What blinds Nathanael in Hoffmann’s “The Sand-Man” and allows him to fall in love with Olimpia, the automaton, is a childhood trauma, long absent and hidden from his interaction with the automaton. It was the result of an unfortunate coincidence, the arrival of the Sand-Man who supposedly will put sand in his eyes if he doesn’t go to bed on time and the arrival of Coppelius, his father’s partner in his experiments in alchemy. Confusion is created between the two, not unlike the elder’s experiments in the fusion of metals. The trauma, hidden in the background, predisposes Nathanael to take Olimpia for a human. Without it, there is simply no love between the machine and Nathanael. Villiers’ novel, Tomorrow’s Eve, has a very thin plot line and consists mostly in revealing, perhaps in the same spirit as Maelzel showing the inside of his machine, the engineering of his android. In some kind of a voyeuristic inverse autopsy, the reader witnesses, chapter after chapter, the steps Edison takes in its conception, with technical or, more precisely, pseudo-technical descriptions of the parts that comprise the machine (its organs, so to speak), their placement, their function and functioning, in a language often as mystifying as the invocations of magicians. All this, of course, is to reassure Ewald and the reader that Hadaly is no hoax, as the Chess-Player was. In the far background is Sowana, a spirit that goes into the making of the machine. In Do Androids Dream, the “authorities” are backstage and dictate Deckard’s behavior. In The Invention of Morel, at least in the first half of the book when the narrator had not yet figured things out, it is the undiscovered recording machine that creates Faustine. In “Le Jeu,” the machine that produces Albertine and her surroundings has been replaced by the cloud, totally absent from view. Just as with Nathanael and his childhood trauma, in the movie Her, divorce and depression predispose Theodore to fall in love with Samantha, the operating system. Jonze goes further: he makes Samantha’s body totally disappear. She doesn’t have one. That frustrates the loving couple and they arrange for a substitute to make love—unsuccessfully.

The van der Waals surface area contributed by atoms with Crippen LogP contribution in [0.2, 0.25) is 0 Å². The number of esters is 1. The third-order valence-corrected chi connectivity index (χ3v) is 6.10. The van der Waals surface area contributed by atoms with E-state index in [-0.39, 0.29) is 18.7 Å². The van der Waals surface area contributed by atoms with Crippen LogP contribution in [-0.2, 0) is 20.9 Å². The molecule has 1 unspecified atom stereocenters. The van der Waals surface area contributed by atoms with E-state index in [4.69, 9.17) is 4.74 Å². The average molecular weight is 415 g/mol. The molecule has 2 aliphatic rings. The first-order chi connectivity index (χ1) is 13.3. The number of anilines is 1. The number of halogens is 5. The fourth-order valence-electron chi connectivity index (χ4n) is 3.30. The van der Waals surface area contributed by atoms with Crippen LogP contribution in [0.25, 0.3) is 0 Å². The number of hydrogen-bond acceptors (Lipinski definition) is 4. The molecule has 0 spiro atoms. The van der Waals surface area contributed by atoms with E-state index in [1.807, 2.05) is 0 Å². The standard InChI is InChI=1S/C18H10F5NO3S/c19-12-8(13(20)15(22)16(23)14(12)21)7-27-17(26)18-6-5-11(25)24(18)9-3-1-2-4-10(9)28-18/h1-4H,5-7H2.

To recapitulate, we have a series of concepts that go into the making of the loving machine, which depend on one another, or, more precisely, which are components of one another. At the most englobing level, reciprocity is required to ensure “true reality." To ensure that reciprocity is the Hoffmann effect, of which empathy is an essential component. For that empathy to function, you need the help of simulation, which in turn will feed the concept of a made-to-measure, which assures that the love between the machine and the human being is idiosyncratic. And finally in order to ensure that this made-to-measure quality exists, you need a kind of engineering (or “a philosophy of composition,” to borrow Poe’s words) that permits the mysterious rise, bottom up, of qualities that derive from the interaction of elements at the local level.